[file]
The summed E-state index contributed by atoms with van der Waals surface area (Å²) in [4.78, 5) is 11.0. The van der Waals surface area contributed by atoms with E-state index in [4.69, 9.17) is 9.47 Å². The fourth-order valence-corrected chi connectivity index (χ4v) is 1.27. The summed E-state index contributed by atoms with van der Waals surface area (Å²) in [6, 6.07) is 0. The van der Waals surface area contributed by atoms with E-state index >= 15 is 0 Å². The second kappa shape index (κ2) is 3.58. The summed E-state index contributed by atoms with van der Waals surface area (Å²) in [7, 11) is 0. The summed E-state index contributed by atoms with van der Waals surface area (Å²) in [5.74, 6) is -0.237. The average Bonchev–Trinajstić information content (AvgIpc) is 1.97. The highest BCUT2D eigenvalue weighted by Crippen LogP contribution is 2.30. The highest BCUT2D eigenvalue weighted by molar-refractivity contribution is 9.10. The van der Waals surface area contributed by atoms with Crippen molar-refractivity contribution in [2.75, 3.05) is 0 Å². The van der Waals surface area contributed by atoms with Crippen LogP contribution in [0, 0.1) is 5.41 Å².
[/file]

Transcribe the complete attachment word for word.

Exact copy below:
The summed E-state index contributed by atoms with van der Waals surface area (Å²) in [4.78, 5) is 11.0. The van der Waals surface area contributed by atoms with E-state index in [4.69, 9.17) is 9.47 Å². The fourth-order valence-corrected chi connectivity index (χ4v) is 1.27. The summed E-state index contributed by atoms with van der Waals surface area (Å²) in [6, 6.07) is 0. The van der Waals surface area contributed by atoms with E-state index >= 15 is 0 Å². The second kappa shape index (κ2) is 3.58. The summed E-state index contributed by atoms with van der Waals surface area (Å²) in [7, 11) is 0. The summed E-state index contributed by atoms with van der Waals surface area (Å²) in [5.74, 6) is -0.237. The average Bonchev–Trinajstić information content (AvgIpc) is 1.97. The highest BCUT2D eigenvalue weighted by Crippen LogP contribution is 2.30. The highest BCUT2D eigenvalue weighted by molar-refractivity contribution is 9.10. The van der Waals surface area contributed by atoms with Crippen molar-refractivity contribution in [2.75, 3.05) is 0 Å². The van der Waals surface area contributed by atoms with Crippen LogP contribution in [0, 0.1) is 5.41 Å².